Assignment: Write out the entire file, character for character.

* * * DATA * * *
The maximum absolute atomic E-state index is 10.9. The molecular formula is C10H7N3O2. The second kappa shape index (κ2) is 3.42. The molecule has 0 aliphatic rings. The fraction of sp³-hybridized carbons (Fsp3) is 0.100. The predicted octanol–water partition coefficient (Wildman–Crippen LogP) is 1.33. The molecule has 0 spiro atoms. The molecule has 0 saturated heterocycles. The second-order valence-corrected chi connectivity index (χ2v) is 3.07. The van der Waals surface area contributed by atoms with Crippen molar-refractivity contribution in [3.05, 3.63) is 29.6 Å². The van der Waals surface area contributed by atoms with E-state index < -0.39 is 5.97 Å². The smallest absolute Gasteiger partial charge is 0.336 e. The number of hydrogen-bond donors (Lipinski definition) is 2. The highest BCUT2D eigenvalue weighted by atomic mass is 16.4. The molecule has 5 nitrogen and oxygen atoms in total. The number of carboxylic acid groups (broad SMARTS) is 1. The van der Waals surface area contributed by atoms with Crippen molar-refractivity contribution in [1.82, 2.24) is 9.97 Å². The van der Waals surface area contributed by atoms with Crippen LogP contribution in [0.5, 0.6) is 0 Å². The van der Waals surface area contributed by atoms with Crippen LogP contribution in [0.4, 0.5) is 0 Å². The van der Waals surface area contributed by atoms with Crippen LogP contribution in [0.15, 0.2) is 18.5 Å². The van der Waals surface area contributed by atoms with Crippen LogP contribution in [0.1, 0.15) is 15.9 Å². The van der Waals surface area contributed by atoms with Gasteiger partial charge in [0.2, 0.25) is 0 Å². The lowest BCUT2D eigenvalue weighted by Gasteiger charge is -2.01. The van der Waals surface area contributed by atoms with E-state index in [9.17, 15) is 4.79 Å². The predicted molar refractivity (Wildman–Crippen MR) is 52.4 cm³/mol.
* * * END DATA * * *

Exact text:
The maximum absolute atomic E-state index is 10.9. The molecular formula is C10H7N3O2. The second kappa shape index (κ2) is 3.42. The molecule has 0 aliphatic rings. The fraction of sp³-hybridized carbons (Fsp3) is 0.100. The predicted octanol–water partition coefficient (Wildman–Crippen LogP) is 1.33. The molecule has 0 spiro atoms. The molecule has 0 saturated heterocycles. The second-order valence-corrected chi connectivity index (χ2v) is 3.07. The van der Waals surface area contributed by atoms with Crippen molar-refractivity contribution in [3.05, 3.63) is 29.6 Å². The van der Waals surface area contributed by atoms with E-state index < -0.39 is 5.97 Å². The smallest absolute Gasteiger partial charge is 0.336 e. The number of hydrogen-bond donors (Lipinski definition) is 2. The highest BCUT2D eigenvalue weighted by atomic mass is 16.4. The molecule has 5 nitrogen and oxygen atoms in total. The number of carboxylic acid groups (broad SMARTS) is 1. The van der Waals surface area contributed by atoms with Crippen molar-refractivity contribution in [1.82, 2.24) is 9.97 Å². The van der Waals surface area contributed by atoms with Crippen LogP contribution in [0.5, 0.6) is 0 Å². The van der Waals surface area contributed by atoms with Crippen LogP contribution in [0.4, 0.5) is 0 Å². The van der Waals surface area contributed by atoms with Crippen LogP contribution in [0.15, 0.2) is 18.5 Å². The van der Waals surface area contributed by atoms with Crippen LogP contribution in [0.1, 0.15) is 15.9 Å². The van der Waals surface area contributed by atoms with Gasteiger partial charge in [0.2, 0.25) is 0 Å². The lowest BCUT2D eigenvalue weighted by Gasteiger charge is -2.01. The van der Waals surface area contributed by atoms with E-state index in [9.17, 15) is 4.79 Å². The predicted molar refractivity (Wildman–Crippen MR) is 52.4 cm³/mol.